Hear the words “city birds” and you’re likely to picture a handful of common nonnative species such as the European starling, house sparrow and pigeon. But a long-term survey of breeding birds in Baltimore, Maryland, has revealed that a surprising number and diversity of native birds call that city home—from backyard feeder visitors such as blue jays, chickadees and cardinals to elusive warblers and wood thrushes to shore-loving herons, gulls and cormorants.
Researchers conducting the ongoing survey, sponsored by National Science Foundation, tallied birds in a handful of city parks, but recorded the majority of species and individual birds in the places where Baltimore’s human residents live and work. “Traditionally, people tended to view metro areas like Baltimore as biological deserts,” John Kostyack, NWF’s vice president for wildlife conservation, notes in a recent article, “Urban Renewal,” published in National Wildlife magazine. “But it turns out that many of us live where the wild things are.”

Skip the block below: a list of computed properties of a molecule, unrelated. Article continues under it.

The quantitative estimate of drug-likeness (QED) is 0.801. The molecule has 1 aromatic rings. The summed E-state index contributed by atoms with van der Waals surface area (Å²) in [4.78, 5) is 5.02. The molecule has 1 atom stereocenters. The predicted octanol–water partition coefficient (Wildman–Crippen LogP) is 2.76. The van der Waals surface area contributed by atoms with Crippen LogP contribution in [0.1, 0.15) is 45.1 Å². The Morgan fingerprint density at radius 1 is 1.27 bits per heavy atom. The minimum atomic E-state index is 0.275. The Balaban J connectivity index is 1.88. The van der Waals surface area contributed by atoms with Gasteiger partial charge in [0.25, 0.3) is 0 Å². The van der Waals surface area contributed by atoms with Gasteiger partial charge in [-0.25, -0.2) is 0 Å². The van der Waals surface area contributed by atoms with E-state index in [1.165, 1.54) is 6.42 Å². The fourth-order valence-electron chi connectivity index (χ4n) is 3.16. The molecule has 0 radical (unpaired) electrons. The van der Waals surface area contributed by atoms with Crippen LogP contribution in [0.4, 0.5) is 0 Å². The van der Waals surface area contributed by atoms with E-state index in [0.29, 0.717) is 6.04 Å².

Pictured below are seven of the more than six dozen bird species scientists found breeding and rearing young in Baltimore—a city that recently announced plans to be certified as an NWF Community Wildlife Habitat®.
All photos were donated by past participants in the National Wildlife Photo Contest. To enter your best wildlife and other nature images in this year’s competition, visit the contest site.